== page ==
So if my p-value is significant, does that mean we should keep the full model?

But if the full model contains a lot of variables, isn't there a way to remove some of them?
 

hlsmith

Less is more. Stay pure. Stay poor.
#8
You need to create a table with the listed variables in the model along with the AIC values and share it - selection based on pvalues isn't always great. Model reduction can also be investigated using Least absolute shrinkage selection operator based regression. Though it is important to understand the relationships between the variables when removing or adding them.
 

hlsmith

Less is more. Stay pure. Stay poor.
#9
P.S., This concept would fall under bias/variance trade off. Less variables means more potential bias and more variables (given finite sample) means greater standard errors.

If you have a loss function or value you are trying to optimize (e.g., MSE or accuracy) -- having a random holdout set is the best approach of constructing the best subset that is generalizable.
 
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Miner

TS Contributor
#10
Yes, that's right, I need a scale model. So in the case where we have an M1, M2 and M3 model.
M1 has 6 variables and has the smallest AIC (5676)
I would like to have a model with fewer variables. If I remove one variable from the model, the variable that has the highest p-value among all the others, with a p-value of 0.004, for example, my AIC is (5701). What to do? Knowing that I still want to reduce M1 because 6 variables is a lot?

I can be interested in the confidence interval, right? If the interval is large, I can remove the variable even if the AIC is larger afterwards?
There are two unrelated questions being asked. Your question about AIC is directed toward finding the optimum "statistical" model. Your question about removal of terms is directed toward how far from the optimum can I simplify the model for purely practical reasons and still have a model that works. The answer to the second question implies that you will ignore AIC and focus on whether the ability of successive simpler models is acceptable. The best way to accomplish that goal is to evaluate the prediction intervals of each simplified model to determine whether it predicts "good enough" for your purpose.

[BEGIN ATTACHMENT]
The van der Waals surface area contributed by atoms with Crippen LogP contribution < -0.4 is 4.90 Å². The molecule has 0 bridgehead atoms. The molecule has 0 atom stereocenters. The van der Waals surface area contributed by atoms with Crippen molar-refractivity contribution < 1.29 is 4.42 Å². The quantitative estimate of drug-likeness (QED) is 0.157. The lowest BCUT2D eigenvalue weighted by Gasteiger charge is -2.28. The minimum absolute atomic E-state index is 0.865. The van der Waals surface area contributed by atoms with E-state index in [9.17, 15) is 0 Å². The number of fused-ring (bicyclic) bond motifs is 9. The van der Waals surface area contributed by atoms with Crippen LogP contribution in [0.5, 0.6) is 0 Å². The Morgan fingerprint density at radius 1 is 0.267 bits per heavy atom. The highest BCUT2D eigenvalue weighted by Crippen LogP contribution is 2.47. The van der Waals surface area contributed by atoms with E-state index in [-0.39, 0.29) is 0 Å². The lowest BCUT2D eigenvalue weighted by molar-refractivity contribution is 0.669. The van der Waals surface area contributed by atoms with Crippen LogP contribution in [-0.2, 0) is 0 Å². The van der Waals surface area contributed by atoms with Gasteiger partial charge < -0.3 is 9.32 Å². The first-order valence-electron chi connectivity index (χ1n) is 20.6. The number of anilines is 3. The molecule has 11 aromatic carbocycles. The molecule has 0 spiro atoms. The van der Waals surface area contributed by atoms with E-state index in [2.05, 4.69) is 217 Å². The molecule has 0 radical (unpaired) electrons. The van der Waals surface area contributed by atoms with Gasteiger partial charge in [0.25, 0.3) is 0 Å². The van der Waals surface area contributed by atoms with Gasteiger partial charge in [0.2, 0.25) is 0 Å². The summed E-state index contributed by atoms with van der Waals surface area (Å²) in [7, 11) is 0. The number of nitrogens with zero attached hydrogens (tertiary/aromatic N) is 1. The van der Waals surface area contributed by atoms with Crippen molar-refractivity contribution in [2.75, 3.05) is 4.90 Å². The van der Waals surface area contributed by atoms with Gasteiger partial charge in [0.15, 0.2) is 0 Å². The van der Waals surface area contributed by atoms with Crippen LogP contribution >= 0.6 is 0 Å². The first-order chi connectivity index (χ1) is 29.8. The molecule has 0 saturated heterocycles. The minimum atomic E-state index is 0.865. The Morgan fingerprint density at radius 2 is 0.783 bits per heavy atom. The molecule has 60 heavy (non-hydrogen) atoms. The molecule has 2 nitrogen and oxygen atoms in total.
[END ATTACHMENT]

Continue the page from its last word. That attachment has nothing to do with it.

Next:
Q&A

New Member
#11
There are two unrelated questions being asked. Your question about AIC is directed toward finding the optimum "statistical" model. Your question about removal of terms is directed toward how far from the optimum can I simplify the model for purely practical reasons and still have a model that works. The answer to the second question implies that you will ignore AIC and focus on whether the ability of successive simpler models is acceptable. The best way to accomplish that goal is to evaluate the prediction intervals of each simplified model to determine whether it predicts "good enough" for your purpose.
The prediction intervals are the confidence intervals, right?